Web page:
Sugarcane production system is dependent on a continuous cutting and regrowth of cane plants from their roots, on which traffic should be avoided to ensure the physiological integrity of regrowth and productivity. This need for accuracy in sugarcane machine traffic boosted the adoption of automated steering systems, especially on harvesters. Tractors with the transshipment trailers, which continually accompany the harvesters in the field, yet do not adopt it or use technology with lower positioning accuracy. The goal of this study is to evaluate the patterns of lateral deviations occurring in transshipment trailers during harvest in straight and curved paths. We used a combination of a tractor and two transshipment trailers with three axles each. The tractor and trailers were each equipped with a GNSS receiver with RTK correction and the deviations of each trailers relative to the tractor were measured taking as a reference the line projected paths. The results show that the errors are far from accepted and 538% higher for curved paths than when in straight paths and that the major cause of deviations are the tractors that drive the whole set, showing the necessity of further studies involving more variables.
The use of agricultural robots is emerging in a complex scenario where it is necessary to produce more food to feed a crescent population, decrease production costs, fight plagues and diseases, and preserve nature. Around the world, there are many research institutes and companies trying to apply mobile robotics techniques in agricultural fields. Mostly, large prototypes are being used and their shapes and dimensions are very similar to tractors and trucks. In the present study, a small-scale prototype was designed, aiming to facilitate the controller development phase and the execution of experiments in the university using a farm-like scenario (before validating the controllers in a real scenario). It is important to highlight that all control parameters were parameterized to allow the control portability to other prototypes. Helvis is an electric small-scale car-like platform whose traction and steering systems are powered by Maxon motors and driven by EPOS2 boards. Its navigation system uses 2 LiDAR sensors (UTM-30LX) to scan the environment (one in the front and the other in the back) and an Inertial Navigation System (IG500N) to estimate its orientation. In this paper we present experiments carried out in rows of a corn crop field. As previously mentioned, before making the experiments in a real farm, a farm-like scenario was constructed in the lab to calibrate the controller parameters. Since each cornrow constitutes itself a discontinuous wall, a filter based on the LiDAR data was developed in order to create virtual continuous walls. So, these virtual walls were used as references for a wall-follower control system. When it is possible to create walls in both sides of the robot, the navigation problem can be simplified to moving the robot in a virtual aisle. The filter calculates the distances between robot and virtual walls, which are used as input data for the fuzzy controller responsible to keep the robot in the path between corn rows. Its output signal acts in Helvis’ steering system. Real environment experiments allowed adjusting fuzzy rule set and improving robot performance.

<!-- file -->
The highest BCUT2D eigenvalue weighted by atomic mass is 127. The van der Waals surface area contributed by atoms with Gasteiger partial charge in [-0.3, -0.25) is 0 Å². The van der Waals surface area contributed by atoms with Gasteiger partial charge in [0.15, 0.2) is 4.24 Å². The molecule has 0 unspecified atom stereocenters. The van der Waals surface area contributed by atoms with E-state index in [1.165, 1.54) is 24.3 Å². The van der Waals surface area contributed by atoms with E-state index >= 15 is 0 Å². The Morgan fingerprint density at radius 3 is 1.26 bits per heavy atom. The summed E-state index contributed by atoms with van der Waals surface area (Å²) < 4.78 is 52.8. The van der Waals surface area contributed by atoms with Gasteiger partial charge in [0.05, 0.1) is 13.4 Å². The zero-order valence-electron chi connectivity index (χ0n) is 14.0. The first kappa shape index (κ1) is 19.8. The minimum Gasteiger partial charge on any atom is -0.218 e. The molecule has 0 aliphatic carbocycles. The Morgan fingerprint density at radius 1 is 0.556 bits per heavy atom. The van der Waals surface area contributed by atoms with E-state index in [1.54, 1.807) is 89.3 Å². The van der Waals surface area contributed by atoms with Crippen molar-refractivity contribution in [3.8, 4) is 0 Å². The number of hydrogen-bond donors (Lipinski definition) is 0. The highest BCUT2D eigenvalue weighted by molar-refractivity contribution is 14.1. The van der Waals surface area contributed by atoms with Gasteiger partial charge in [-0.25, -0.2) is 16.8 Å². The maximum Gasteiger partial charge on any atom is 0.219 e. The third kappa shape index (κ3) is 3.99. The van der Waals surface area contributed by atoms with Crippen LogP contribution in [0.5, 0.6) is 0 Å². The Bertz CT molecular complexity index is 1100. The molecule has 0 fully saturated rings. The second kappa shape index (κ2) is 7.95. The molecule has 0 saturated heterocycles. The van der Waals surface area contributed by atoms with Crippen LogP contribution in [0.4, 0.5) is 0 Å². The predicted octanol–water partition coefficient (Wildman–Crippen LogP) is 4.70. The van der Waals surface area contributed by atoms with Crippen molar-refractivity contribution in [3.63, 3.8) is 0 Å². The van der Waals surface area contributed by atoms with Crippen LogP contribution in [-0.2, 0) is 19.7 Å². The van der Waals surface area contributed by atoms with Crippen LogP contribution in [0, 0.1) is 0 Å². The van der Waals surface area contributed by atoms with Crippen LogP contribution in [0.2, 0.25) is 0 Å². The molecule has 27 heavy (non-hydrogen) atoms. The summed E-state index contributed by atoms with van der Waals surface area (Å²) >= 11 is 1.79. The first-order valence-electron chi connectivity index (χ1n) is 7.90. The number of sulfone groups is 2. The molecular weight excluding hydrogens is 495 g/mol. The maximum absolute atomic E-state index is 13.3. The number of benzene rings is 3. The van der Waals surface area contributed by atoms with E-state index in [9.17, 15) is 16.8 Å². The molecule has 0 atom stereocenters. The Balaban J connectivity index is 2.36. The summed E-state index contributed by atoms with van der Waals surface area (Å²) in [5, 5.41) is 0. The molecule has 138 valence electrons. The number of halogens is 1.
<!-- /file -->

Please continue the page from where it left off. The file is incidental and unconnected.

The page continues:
The high cost of real-time kinematic (RTK) differential GPS units required for autonomous guidance of agricultural machinery has limited their use in practical auto-guided systems especially applicable to small-sized farming conditions. A laser range finder (LRF) scanner system with a pan-tilt unit (PTU) has the ability to create a 3D profile of objects with a high level of accuracy by scanning their surroundings in a fan shape based on the time-of-flight measurement principle. This paper describes the development of a LRF-based autonomous navigation algorithm for a head-feeding rice combine harvester that could automatically follow straight rice rows based on real-time detection of rice uncut edges. A motor-driven crawler type platform operated on a myRIO real-time controller was constructed to develop a steering control algorithm suitable for such a tracked type-driving mechanism. Noise data existing in raw dataset were removed to extract rice row profiles without unpredictable disturbances by using the revised random sample consensus (RANSAC) method. Boundary points between uncut and cut edges were then determined using the maximum method. The 3D points defined in terms of the LRF sensor coordinates were converted into the vehicle coordinates by considering the platform movement and PTU rotation in order to create a 3D field map of uncut edges for autonomous harvesting. A PID steering control algorithm based on a linear relationship between the lateral deviation and heading error of the mobile platform was implemented. Laboratory tests showed that the PTU operation improved the ability of the uncut edge detection algorithm to detect the target in the presence of interfering objects as compared to that measured without use of the PTU, showing a decrease in lateral RMSE from 21.8 to 5.7 cm whereas there was little change in heading RMSE < 2 deg. A fundamental navigation experiment showed that the mobile platform-mounted LRF scanner system could guide the motor-driven platform following straight and curved edge lines of artificial targets with an acceptable level of oscillation at a traveling velocity of 0.14 m/s. Therefore, the use of a laser based real-time path generation and tracking algorithm would be feasible in automatically guiding the rice combine harvester.